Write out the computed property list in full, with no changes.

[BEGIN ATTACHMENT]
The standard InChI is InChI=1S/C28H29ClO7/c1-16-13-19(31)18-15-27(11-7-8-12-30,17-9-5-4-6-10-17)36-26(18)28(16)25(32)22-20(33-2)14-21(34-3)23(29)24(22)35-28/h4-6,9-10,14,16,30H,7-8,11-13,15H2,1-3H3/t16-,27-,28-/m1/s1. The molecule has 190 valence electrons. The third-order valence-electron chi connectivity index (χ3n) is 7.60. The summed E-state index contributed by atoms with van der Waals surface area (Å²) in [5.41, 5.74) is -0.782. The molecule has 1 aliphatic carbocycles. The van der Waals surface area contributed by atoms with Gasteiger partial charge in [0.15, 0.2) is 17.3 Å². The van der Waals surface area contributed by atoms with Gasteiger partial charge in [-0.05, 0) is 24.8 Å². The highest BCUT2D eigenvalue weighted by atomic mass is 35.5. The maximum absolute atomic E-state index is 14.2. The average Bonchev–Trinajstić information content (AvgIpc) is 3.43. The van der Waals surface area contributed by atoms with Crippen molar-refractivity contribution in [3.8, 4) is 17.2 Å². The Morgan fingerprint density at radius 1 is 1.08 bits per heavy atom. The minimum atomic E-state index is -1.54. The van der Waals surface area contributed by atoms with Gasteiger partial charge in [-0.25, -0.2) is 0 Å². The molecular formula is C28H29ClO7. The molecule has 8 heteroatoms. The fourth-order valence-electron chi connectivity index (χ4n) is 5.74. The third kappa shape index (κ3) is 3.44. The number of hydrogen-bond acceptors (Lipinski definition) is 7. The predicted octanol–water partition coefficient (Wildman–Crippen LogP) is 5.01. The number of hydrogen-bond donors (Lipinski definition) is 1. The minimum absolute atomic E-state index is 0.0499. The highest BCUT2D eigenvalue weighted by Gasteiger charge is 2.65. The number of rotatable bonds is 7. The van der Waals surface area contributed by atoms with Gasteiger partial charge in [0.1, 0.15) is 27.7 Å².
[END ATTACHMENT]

The standard InChI is InChI=1S/C28H29ClO7/c1-16-13-19(31)18-15-27(11-7-8-12-30,17-9-5-4-6-10-17)36-26(18)28(16)25(32)22-20(33-2)14-21(34-3)23(29)24(22)35-28/h4-6,9-10,14,16,30H,7-8,11-13,15H2,1-3H3/t16-,27-,28-/m1/s1. The molecule has 190 valence electrons. The third-order valence-electron chi connectivity index (χ3n) is 7.60. The summed E-state index contributed by atoms with van der Waals surface area (Å²) in [5.41, 5.74) is -0.782. The molecule has 1 aliphatic carbocycles. The van der Waals surface area contributed by atoms with Gasteiger partial charge in [0.15, 0.2) is 17.3 Å². The van der Waals surface area contributed by atoms with Gasteiger partial charge in [-0.05, 0) is 24.8 Å². The highest BCUT2D eigenvalue weighted by atomic mass is 35.5. The maximum absolute atomic E-state index is 14.2. The average Bonchev–Trinajstić information content (AvgIpc) is 3.43. The van der Waals surface area contributed by atoms with Crippen molar-refractivity contribution in [3.8, 4) is 17.2 Å². The Morgan fingerprint density at radius 1 is 1.08 bits per heavy atom. The minimum atomic E-state index is -1.54. The van der Waals surface area contributed by atoms with Gasteiger partial charge in [-0.25, -0.2) is 0 Å². The molecular formula is C28H29ClO7. The molecule has 8 heteroatoms. The fourth-order valence-electron chi connectivity index (χ4n) is 5.74. The third kappa shape index (κ3) is 3.44. The number of hydrogen-bond acceptors (Lipinski definition) is 7. The predicted octanol–water partition coefficient (Wildman–Crippen LogP) is 5.01. The number of hydrogen-bond donors (Lipinski definition) is 1. The minimum absolute atomic E-state index is 0.0499. The highest BCUT2D eigenvalue weighted by Gasteiger charge is 2.65. The number of rotatable bonds is 7. The van der Waals surface area contributed by atoms with Gasteiger partial charge in [0.1, 0.15) is 27.7 Å².